Gideon's Blog

In direct contravention of my wife's explicit instructions, herewith I inaugurate my first blog. Long may it prosper.

For some reason, I think I have something to say to you. You think you have something to say to me? Email me at: gideonsblogger -at- yahoo -dot- com

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Monday, January 30, 2006
 
Maybe I'm reading the wrong outlets, but there seem to be a lot of people trying to convince me that Hamas' landslide victory in the PA elections is actually a good thing. There are at least five arguments made why this is so, and all of them strike me as fundamentally wrong-headed.

1. Now Hamas is accountable. They won an election. They're running the show. Hamas has grown in strenght partly because of the obvious failure of Fatah to accomplish anything material for the Palestinian Arabs - forget not having a state, they don't even have reliable electricity and running water. If Hamas fails to achieve anything better, the people who voted for them this time will look elsewhere. Were Hamas not accountable for the (presumed inevitable) failure of their program, they would continue to gain in strength. A Hamas victory is therefore a necessary precondition to Hamas' ultimate defeat, a good thing.

Do I need to point out what's wrong with this argument? I don't mean the slightly complicated reasons why it's wrong: that Hamas may not allow another free election, which would make them not truly accountable; that Hamas' victory may not be due to Fatah's failures to deliver running water so much as Hamas' perceived success in driving Israel out of Gaza; that there is no basis for thinking that should the PA's electorate turn against Hamas they will turn to some more accommodating alternative, as opposed to an even more radical one (this is not impossible: al-Qaeda has, reportedly, begun to operate for the first time in Palestinian Arab cities, and is competing with Hamas and Islamic Jihad by trying to out-crazy them). Forget all that, and just read the last sentence again. The bit about the bad guys' victory leading to their defeat. That is the core of this argument, isn't it? Can you say it with a straight face? I can't.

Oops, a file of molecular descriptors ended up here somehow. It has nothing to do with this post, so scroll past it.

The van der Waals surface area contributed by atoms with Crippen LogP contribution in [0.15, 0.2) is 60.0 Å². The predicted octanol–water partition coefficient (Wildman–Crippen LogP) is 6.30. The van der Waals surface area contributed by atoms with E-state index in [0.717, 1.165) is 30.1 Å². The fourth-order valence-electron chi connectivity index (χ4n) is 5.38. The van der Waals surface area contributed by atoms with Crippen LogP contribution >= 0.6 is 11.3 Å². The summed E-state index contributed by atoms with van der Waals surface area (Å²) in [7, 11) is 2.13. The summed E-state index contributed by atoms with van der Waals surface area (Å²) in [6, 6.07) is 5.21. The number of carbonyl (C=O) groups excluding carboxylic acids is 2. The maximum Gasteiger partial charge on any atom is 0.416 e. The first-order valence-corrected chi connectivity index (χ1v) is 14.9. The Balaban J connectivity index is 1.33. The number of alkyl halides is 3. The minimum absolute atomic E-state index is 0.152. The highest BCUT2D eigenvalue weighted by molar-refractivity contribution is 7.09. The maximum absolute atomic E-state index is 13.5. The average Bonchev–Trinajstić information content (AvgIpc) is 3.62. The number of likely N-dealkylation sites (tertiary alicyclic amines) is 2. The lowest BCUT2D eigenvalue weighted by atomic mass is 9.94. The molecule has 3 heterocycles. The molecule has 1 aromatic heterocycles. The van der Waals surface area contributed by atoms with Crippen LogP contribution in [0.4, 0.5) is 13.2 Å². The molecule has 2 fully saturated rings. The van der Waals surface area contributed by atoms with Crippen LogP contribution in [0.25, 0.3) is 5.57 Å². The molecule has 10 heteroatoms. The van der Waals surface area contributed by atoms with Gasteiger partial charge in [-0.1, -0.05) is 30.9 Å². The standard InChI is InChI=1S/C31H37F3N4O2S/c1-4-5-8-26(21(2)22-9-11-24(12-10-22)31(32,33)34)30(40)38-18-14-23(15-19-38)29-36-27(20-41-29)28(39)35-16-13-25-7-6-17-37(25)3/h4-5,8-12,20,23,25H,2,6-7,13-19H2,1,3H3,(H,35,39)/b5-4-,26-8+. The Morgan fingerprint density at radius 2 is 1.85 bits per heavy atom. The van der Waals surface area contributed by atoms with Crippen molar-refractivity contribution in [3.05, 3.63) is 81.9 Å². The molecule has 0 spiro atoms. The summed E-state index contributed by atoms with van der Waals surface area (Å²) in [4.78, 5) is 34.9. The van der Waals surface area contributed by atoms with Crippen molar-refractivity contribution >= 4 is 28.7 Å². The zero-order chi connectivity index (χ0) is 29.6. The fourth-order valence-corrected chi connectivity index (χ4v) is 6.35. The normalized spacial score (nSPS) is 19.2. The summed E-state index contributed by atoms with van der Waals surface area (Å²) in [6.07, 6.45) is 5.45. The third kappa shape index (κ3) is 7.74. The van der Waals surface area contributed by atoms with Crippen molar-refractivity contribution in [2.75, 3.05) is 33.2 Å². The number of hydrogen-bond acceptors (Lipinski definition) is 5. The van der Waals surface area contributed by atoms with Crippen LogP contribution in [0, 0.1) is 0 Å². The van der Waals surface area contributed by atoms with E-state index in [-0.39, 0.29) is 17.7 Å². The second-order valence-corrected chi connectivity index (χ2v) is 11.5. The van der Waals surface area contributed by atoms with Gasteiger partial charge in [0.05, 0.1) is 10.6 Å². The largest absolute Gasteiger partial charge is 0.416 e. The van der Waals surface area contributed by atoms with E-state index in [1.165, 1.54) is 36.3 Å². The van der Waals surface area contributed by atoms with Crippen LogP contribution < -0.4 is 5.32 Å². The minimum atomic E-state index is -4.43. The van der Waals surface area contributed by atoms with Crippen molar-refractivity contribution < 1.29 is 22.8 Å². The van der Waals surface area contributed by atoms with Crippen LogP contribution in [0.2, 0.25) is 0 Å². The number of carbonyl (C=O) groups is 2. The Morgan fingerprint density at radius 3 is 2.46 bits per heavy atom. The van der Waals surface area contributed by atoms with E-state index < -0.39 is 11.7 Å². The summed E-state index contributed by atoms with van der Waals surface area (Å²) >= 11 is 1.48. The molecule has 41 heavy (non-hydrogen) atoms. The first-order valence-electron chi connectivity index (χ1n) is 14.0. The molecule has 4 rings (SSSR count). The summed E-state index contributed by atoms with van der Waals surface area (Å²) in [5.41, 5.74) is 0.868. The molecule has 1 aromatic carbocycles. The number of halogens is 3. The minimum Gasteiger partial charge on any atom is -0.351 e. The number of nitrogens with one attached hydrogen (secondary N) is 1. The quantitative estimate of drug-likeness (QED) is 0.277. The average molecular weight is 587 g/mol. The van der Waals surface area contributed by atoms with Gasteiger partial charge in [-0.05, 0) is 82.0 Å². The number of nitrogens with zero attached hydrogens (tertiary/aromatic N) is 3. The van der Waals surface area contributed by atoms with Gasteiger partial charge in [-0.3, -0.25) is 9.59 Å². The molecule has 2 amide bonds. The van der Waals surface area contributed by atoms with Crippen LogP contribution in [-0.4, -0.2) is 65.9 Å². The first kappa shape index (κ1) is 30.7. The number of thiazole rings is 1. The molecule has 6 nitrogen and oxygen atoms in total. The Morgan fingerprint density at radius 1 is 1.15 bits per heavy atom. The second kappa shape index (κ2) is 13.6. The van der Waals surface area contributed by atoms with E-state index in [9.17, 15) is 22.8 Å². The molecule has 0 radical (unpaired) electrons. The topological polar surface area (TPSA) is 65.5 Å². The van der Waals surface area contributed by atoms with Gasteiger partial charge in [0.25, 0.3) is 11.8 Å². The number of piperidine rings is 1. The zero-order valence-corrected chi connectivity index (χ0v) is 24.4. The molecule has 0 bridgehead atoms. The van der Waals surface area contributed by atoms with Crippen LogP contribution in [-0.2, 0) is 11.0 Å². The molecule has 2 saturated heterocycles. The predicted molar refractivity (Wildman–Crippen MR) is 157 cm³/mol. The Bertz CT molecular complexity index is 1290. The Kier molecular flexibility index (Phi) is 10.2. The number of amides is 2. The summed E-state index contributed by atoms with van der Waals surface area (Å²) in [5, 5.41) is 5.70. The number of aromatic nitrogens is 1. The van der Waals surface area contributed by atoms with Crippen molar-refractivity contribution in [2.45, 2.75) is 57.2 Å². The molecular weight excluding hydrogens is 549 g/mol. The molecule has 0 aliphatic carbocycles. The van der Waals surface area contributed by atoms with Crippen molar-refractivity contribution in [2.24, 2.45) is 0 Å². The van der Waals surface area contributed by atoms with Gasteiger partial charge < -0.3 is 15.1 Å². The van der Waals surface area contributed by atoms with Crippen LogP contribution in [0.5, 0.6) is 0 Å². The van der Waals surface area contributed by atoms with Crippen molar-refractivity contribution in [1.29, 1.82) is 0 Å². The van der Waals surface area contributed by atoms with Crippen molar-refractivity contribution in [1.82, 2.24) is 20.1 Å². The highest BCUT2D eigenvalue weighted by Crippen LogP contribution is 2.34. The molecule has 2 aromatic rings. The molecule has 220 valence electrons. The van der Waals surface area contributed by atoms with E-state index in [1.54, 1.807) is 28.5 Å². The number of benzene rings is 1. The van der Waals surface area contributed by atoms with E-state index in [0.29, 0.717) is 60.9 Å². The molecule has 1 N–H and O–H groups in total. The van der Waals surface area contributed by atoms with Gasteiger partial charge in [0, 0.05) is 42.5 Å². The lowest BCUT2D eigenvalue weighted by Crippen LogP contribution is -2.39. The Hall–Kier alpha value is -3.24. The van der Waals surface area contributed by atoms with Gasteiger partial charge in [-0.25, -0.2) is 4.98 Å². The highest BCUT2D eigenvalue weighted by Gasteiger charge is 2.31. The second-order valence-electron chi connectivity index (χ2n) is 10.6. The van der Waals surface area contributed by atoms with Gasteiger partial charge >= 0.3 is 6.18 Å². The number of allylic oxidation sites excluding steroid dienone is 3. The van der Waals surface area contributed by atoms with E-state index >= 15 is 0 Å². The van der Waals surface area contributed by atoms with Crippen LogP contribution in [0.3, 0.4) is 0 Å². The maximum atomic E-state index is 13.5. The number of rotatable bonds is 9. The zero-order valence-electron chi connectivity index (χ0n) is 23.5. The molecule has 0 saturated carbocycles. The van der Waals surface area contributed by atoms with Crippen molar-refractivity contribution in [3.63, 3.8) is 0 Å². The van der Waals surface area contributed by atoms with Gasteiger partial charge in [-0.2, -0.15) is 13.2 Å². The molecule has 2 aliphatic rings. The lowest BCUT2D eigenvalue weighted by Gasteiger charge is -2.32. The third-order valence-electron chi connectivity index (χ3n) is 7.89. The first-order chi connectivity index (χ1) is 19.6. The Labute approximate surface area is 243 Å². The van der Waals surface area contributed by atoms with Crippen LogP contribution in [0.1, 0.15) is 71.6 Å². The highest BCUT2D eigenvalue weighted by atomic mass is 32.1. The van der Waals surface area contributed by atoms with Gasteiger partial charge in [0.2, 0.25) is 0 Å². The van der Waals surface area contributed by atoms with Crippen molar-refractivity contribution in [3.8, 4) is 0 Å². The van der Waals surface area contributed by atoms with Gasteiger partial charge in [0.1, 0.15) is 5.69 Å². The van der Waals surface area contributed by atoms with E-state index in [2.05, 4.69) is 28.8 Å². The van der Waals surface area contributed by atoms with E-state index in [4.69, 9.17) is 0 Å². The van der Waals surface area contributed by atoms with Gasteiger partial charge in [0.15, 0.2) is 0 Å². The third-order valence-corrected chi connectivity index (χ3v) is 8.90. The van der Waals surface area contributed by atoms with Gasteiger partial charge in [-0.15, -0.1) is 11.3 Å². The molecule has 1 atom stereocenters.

2. Okay, but that's not the only way accountability could work. Hamas now has strong incentives to moderate - to keep the cash flowing from the US, Europe and Israel, for one thing. Now that Hamas has power, they'll want to keep it. If the best way to keep it is to moderate, then we may see Hamas moderate itself. And that would be a huge victory for the good guys, wouldn't it?

Yes it would. Except that I don't think the incentives to moderate are that strong. Fatah had very strong incentives to present a moderate image - and it did so. But neither Arafat nor Abbas did anything to moderate the actual radicalism of the Palestinian terrorist organizations. Arafat actively supported those allied with Fatah and reached a kind of modus vivendi with Hamas; Abbas had no clout to do anything at all even if he had the inclination. Why can't Hamas play the same game? And, if they don't play the same game, isn't that an indication that Hamas - probably correctly - perceives that the real threat to their power would come from moderation, not continued radicalism? Moderation, after all, would make them accountable. Look what happened to the last guys who tried that strategy.

3. Well, at least the mere fact that there was a free and fair election proves that progress is (or at least was) being made in spreading democracy. One would have thought that Fatah would never have permitted a Hamas victory. That they did proves that the democracy meme is spreading. And that is good news even if this particular result is bad news.